The diagram below shows several icepack example codes and how they relate to each other. These notebooks demonstrate how to use icepack to set up simulations of glacier flow. The notebooks under the "Tutorials" subgraph are more introductory material to get you off the ground. The notebooks under "How-to guides" offer more advanced topics that you're likely to need if you use icepack to publish an academic paper. These pages are all rendered from Jupyter notebooks that come with the icepack source code. You can find them under the directory notebooks/.
To run these notebooks, you'll need a working installation of Firedrake and icepack, and a Jupyter kernel for Firedrake. See the install page for instructions. To understand what's in these notebooks, you'll need to know a bit about glacier physics. We'll expect that you're familiar with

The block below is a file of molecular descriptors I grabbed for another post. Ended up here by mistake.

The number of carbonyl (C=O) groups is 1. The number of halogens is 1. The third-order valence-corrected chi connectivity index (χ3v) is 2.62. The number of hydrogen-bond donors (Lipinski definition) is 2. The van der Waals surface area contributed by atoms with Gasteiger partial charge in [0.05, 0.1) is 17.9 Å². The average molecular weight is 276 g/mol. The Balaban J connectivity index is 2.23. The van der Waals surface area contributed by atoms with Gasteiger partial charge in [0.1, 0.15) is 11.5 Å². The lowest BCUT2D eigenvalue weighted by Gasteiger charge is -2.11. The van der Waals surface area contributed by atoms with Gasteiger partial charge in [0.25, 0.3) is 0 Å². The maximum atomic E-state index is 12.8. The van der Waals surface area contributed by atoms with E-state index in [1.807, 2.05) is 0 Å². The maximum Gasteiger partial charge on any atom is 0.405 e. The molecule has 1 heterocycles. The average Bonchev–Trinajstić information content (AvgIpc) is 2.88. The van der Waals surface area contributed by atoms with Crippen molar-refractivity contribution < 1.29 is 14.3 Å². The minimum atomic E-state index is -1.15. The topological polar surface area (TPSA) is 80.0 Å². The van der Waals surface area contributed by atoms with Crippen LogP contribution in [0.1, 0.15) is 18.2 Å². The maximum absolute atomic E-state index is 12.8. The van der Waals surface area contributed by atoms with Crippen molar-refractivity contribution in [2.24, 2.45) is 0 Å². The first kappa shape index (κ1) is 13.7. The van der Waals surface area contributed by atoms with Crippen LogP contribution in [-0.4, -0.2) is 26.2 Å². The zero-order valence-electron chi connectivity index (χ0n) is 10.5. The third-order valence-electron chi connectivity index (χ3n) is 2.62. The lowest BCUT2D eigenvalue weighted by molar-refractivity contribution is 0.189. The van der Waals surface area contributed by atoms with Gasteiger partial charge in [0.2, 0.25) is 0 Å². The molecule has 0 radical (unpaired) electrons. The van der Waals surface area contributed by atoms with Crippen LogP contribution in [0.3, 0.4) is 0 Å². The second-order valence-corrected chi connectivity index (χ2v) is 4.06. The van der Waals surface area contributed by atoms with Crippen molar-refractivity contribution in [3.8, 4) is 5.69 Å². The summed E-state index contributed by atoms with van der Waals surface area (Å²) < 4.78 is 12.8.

mass, momentum, and heat transport
the Stokes equations and simplified models
Glen's flow law
See the physics page and some of the references mentioned there if you need a refresher. You should also know going in that all quantities are reported in units of megapascals - meters - years. We borrowed this slightly unconventional unit system from the package Elmer/Ice. In this unit system, most of the physical constants and quantities that we care about live in a reasonable numerical range. For example, the ice fluidity factor A in Glen's flow law is usually between 1 and 50.
We try to cover many of the things that you'll need to do real research, but if there's something not shown here that you'd find useful, please don't hesitate to contact us.